I realize the market is a discounting machine -- with investors collectively trying to anticipate future events and price shares accordingly -- but let's face it: This rally is ridiculous.
Wall Street is on a bender (yet again), and the shiny, happy future it seems to be looking forward to overlooks the fierce grimness of now. It's a mirage, at least in the near term. Maybe the midterm, too.
You may be right; I may be crazy
Still, it's worth pondering just how much longer this particular bout of irrational exuberance might last. If the market can make it here, after all, it can make it anywhere.
Unemployment is high and poised to climb higher, GDP remains mired in negative territory, and the much-ballyhooed news that consumer spending rose during the year's first quarter (hurrah!) evaporated on contact with even just casual analysis. January produced virtually all of the quarterly gains, February was flat, and March actually saw consumer spending decline. More recently, personal income has been mired in flattish territory, according to the most recently reported figures.
Yet the market has been on a tear, with the S&P 500 climbing by more than 40% from its March lows. Even the financial sector has joined the fun, by pacing the market over the past three months with double-digit gains.
This particular mirage is a mesmerizing doozy, with the likes of Goldman Sachs and Morgan Stanley rocketing to massive gains on a year-to-date basis, even though the black hole at the center of our financial galaxy -- i.e., those pesky toxic assets -- remain, well, toxic. The fabled TARP-initiative that Treasury has floated to address the problem -- a public/private partnership that essentially subsidizes private-side investors at the public’s expense -- has yet to get off the ground in a serious way.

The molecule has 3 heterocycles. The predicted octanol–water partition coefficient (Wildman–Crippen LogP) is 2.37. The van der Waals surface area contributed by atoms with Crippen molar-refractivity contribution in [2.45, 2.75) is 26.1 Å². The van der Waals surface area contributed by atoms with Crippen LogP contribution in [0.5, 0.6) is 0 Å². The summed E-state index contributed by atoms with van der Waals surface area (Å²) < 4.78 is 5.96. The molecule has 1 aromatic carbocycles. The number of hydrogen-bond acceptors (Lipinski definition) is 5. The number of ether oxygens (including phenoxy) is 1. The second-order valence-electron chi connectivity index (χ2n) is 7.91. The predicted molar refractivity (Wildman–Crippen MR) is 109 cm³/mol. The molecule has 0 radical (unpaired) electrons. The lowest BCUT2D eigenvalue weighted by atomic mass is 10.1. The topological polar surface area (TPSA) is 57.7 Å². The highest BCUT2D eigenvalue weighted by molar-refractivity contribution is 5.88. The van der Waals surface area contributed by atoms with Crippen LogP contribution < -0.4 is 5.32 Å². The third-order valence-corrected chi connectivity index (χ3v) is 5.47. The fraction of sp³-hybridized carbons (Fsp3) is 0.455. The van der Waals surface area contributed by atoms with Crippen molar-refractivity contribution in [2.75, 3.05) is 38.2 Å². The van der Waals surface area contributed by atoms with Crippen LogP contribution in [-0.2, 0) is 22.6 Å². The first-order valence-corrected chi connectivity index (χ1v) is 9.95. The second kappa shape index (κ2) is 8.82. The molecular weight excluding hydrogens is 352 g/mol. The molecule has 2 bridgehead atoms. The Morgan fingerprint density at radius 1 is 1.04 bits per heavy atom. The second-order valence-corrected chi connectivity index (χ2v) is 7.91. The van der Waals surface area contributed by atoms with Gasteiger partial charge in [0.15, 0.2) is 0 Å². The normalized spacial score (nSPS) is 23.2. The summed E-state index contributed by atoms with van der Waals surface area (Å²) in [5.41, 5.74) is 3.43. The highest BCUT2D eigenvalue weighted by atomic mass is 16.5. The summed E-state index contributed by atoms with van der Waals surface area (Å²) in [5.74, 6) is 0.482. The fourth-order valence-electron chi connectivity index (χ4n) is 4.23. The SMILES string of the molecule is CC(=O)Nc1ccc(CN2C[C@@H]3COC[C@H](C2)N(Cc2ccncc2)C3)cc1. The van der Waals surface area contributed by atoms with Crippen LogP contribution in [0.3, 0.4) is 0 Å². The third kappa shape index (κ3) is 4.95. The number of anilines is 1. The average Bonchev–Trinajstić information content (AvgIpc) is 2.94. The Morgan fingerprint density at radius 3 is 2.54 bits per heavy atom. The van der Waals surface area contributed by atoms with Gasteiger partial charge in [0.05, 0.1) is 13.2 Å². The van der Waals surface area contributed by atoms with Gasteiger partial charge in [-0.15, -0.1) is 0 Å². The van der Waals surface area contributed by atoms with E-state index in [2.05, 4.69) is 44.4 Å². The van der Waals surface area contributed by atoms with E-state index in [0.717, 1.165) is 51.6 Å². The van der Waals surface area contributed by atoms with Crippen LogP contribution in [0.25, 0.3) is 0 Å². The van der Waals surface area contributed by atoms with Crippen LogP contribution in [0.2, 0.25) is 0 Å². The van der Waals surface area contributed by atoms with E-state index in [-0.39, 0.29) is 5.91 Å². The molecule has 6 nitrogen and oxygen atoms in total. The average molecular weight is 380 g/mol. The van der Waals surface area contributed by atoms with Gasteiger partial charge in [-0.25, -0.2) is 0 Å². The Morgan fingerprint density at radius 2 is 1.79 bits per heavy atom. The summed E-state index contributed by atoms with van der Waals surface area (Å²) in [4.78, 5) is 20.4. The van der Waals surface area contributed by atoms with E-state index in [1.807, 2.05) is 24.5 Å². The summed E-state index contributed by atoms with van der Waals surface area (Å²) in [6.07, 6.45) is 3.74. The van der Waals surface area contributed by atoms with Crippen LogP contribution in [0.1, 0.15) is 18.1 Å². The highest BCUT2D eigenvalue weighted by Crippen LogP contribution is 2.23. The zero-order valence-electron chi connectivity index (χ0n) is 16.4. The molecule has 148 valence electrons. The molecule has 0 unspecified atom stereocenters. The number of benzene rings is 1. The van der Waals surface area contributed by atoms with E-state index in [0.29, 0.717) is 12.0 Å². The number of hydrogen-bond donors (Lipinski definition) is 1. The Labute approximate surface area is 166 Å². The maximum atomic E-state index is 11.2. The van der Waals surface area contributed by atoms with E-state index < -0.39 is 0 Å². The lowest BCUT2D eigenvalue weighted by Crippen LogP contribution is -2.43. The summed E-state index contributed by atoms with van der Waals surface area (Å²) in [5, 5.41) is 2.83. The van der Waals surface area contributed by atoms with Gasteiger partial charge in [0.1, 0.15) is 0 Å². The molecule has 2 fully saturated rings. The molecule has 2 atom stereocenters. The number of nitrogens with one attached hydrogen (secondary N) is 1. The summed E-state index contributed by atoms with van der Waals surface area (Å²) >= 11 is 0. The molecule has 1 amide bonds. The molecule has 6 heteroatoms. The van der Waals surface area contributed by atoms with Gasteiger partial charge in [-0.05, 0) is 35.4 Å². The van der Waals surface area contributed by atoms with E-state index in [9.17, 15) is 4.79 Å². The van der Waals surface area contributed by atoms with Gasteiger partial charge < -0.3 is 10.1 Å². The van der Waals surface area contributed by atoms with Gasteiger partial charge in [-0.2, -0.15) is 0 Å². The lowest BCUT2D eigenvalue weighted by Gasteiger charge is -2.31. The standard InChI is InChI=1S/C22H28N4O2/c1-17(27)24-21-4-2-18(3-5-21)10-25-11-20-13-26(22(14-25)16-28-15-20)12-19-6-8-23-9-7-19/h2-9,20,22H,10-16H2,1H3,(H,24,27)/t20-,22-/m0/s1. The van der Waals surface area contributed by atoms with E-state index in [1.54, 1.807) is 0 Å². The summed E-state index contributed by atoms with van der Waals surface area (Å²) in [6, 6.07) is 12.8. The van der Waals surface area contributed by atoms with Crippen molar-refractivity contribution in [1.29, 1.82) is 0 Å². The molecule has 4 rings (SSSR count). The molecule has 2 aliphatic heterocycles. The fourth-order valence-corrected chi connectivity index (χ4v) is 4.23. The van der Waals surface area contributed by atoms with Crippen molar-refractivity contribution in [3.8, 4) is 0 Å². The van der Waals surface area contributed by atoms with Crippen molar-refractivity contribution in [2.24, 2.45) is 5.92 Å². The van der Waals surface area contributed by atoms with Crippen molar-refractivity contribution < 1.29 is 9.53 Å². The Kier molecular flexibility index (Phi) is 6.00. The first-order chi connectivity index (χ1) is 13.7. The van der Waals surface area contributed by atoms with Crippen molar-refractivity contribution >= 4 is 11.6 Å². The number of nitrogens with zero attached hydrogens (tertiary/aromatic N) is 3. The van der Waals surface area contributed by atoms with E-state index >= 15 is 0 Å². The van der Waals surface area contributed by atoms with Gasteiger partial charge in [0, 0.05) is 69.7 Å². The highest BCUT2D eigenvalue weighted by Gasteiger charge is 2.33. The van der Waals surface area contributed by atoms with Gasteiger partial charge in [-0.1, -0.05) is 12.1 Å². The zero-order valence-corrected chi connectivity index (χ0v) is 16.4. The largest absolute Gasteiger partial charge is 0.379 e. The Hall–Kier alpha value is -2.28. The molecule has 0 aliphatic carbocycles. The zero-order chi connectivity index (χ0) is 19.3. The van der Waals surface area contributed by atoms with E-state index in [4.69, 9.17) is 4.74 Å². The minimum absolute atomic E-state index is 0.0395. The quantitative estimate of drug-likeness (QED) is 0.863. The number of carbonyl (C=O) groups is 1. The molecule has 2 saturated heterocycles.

With that as a backdrop, it's worth asking whether additional financial-stock moon-shots can be far behind, even from the sector's currently inflated level. I don't believe such a rise would be warranted, at least not based on fundamentals. Indeed, I'm among those who believe that the financial sector should return to its former lack of glory and become a comparatively much smaller slice of the market's pie chart, complete with permanently shrunken market caps for former big boys.
Between now and that smaller, shabbier future, though, there may be money to be made, largely by speculators betting that the financial sector will essentially become a government entitlement program -- albeit one that puts up with little of the pesky regulatory oversight that attends, say, Medicare or Social Security.
Bright like Buffett
For those who prefer to invest rather than speculate, there are far smarter ways to proceed -- and to align your portfolio with what a sustained market recovery will probably look like. As shell-shocked investors return to equities, they'll probably do so judiciously, newly aware of the benefits of bonds, for example.
In this, they’ll be following the lead of Warren Buffett, who has lately pared back his equity stakes. The Oracle of Omaha has trimmed his positions in CarMax
Sounds like a plan
For my money, savvy types should watch Warren with one eye, while eyeing the cash-flow kings with tremendous long-haul track records of success with the other. Buffett dialed up his investment in health-care kingpin Johnson & Johnson
Cheapskate that I am, though, all the above are on my watch list (rather than in my portfolio) because I think their valuation profiles will become even more attractive when our dead cat finally touches down back here on planet Earth.
The Foolish bottom line
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This article was originally published on May 4, 2009. It has been updated.
Shannon Zimmerman runs point on the Fool's Duke Street and Ready Made Millionaire services, and he runs off at the mouth each week on Motley Fool Money, the Fool's fast 'n' furious podcast. A fresh edition of MFM hits iTunes each Friday, and you can listen at iTunes. Shannon doesn’t own any of the companies mentioned. Apple, Moody's, and Berkshire Hathaway are Motley Fool Stock Advisor choices. Moody's, Berkshire Hathaway, and CarMax are Inside Value recommendations. Johnson & Johnson is an Income Investor pick. The Motley Fool owns shares of Berkshire Hathaway. You can check out the Fool's strict disclosure policy right here.